The banking industry has undergone a notable transformation in recent years. It has had to reinvent its services and products to adapt to new customer habits and demands. And now a new kind of player has appeared: fintechs. Their entrance onto the stage has forced existing players, digital banks and traditional banks, to commit more to innovation, technology and financial resilience in order to avoid disappearing from the scene altogether.
Fintechs are companies that use technology to improve or automate financial services and processes for both businesses and the consumer. There are many different types of fintech (personal finance, insurance, payments, asset management, etc.), but for the most part, they are not banks, even though they might seem to be. It is not easy to become a bank due to the strict regulatory requirements. Instead, these companies are technology companies.
According to GDS Modellica, there are a number of reasons for fintechs’ success and rapid expansion. They offer novel financial services, add value to existing services, provide greater access and transparency, simplify processes, offer lower costs for transactions and services and they are more efficient. They also offer an improved customer experience and are able to segment markets in order to expand in new niches. On top of all this, one of the main advantages is that they provide customers with a wide range of operations and the possibility to see how their money is doing in real time.
The challenge for all these technological solutions is how to improve productivity, profitability and security whilst also staying agile and efficient through automation. The market is highly competitive and constantly changing, so these challenges require innovative solutions and sophisticated tools to analyse data, manage risk and increase profits. There is inherent risk in every financial operation, so identifying it quickly is key to preserving solvency and profitability. Security is no trivial matter and companies need to best tools to manage risk.
According to Antonio García Rouco, managing director of GDS Modellica, “in our company, we work to offer tailored solutions for our clients that give them the flexibility they need to incorporate more sophisticated data sources, automated, consistent decision-making processes across multiple business units and control over those processes. He believes that “our clients need comprehensive, tailored tools and solutions to support compliance with market regulations, that are fast, consistent and scalable in order to manage risk and combat fraud”.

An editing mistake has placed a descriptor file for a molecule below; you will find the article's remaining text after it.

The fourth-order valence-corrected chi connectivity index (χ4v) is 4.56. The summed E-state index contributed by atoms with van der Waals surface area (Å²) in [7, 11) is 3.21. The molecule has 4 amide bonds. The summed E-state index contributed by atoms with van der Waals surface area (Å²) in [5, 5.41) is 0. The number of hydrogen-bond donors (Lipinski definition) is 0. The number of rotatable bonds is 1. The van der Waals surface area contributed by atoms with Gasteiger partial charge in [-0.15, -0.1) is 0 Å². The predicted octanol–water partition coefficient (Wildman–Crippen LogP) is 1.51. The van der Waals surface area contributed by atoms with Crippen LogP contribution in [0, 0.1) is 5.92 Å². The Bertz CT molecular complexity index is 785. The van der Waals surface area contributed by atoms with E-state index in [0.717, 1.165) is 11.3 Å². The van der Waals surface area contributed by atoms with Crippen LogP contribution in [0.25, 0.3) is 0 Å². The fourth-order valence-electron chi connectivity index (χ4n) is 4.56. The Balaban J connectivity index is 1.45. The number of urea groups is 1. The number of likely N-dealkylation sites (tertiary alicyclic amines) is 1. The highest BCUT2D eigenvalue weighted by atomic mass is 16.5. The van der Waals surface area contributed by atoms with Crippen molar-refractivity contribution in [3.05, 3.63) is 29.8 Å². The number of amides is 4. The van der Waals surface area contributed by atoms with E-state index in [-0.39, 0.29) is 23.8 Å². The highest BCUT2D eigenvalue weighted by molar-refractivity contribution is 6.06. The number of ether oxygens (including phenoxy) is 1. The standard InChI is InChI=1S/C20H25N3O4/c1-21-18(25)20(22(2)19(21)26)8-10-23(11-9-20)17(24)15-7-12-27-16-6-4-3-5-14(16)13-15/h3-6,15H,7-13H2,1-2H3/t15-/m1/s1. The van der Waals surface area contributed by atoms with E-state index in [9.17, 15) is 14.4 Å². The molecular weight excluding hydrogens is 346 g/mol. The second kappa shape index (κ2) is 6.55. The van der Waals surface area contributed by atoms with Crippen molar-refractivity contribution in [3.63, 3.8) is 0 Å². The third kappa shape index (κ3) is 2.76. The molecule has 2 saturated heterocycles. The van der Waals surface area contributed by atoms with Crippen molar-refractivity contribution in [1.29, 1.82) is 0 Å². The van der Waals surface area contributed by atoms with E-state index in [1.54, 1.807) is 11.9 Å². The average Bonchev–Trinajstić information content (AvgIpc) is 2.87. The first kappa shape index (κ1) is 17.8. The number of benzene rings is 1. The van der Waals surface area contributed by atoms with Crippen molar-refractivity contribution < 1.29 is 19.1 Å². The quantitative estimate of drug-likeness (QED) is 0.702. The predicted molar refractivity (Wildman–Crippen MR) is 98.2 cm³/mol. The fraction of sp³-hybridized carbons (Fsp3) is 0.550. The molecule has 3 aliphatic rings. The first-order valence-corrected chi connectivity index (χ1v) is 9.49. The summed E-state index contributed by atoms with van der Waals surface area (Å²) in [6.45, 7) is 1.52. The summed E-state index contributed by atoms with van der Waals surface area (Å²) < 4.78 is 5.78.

The fintech market is now growing at a rate of knots. According to Accenture, the market moved $127 billion globally in 2018, and this year, this figure is expected to exceed $310 billion. But for all their growth and the wide range of tools that they have to offer, fintechs have not yet managed to penetrate all sectors of society, and this, possibly, remains one of their biggest challenges.
There are two types of fintech banks: challenger banks and neobanks. Challenger banks have both a banking licence and a credit institution licence issued by a central bank. As a result, they have to comply with the same regulatory requirements as a traditional bank and are just as safe as any other bank. Neobanks, on the other hand, do not have a banking licence. Instead, they operate with an electronic money institution licence (EMI) or are associated with an EMI that handles their money. They still have to comply with a series of requirements, and both types of company work using the latest technology to guarantee maximum privacy and security.
Changes in financial habits have brought about the emergence of fintechs and a new financial ecosystem. Even though fintechs and digital banks might have been enemies at the start, they have now seen that it is best for them to work together if they want to offer the very best services.